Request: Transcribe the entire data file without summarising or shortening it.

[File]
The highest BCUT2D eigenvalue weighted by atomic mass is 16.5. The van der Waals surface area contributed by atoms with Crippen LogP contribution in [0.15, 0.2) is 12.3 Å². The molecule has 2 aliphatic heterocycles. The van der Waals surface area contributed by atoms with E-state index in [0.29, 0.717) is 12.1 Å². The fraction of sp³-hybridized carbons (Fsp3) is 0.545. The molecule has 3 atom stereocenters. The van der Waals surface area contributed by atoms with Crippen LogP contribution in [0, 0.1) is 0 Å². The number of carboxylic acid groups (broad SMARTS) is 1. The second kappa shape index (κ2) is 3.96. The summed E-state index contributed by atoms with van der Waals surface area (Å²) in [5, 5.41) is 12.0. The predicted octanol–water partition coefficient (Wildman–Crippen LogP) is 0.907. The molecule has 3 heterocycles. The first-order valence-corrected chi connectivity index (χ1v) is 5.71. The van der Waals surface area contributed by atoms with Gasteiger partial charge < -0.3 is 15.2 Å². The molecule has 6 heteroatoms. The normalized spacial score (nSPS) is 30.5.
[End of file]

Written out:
The highest BCUT2D eigenvalue weighted by atomic mass is 16.5. The van der Waals surface area contributed by atoms with Crippen LogP contribution in [0.15, 0.2) is 12.3 Å². The molecule has 2 aliphatic heterocycles. The van der Waals surface area contributed by atoms with E-state index in [0.29, 0.717) is 12.1 Å². The fraction of sp³-hybridized carbons (Fsp3) is 0.545. The molecule has 3 atom stereocenters. The van der Waals surface area contributed by atoms with Crippen LogP contribution in [0, 0.1) is 0 Å². The number of carboxylic acid groups (broad SMARTS) is 1. The second kappa shape index (κ2) is 3.96. The summed E-state index contributed by atoms with van der Waals surface area (Å²) in [5, 5.41) is 12.0. The predicted octanol–water partition coefficient (Wildman–Crippen LogP) is 0.907. The molecule has 3 heterocycles. The first-order valence-corrected chi connectivity index (χ1v) is 5.71. The van der Waals surface area contributed by atoms with Gasteiger partial charge < -0.3 is 15.2 Å². The molecule has 6 heteroatoms. The normalized spacial score (nSPS) is 30.5.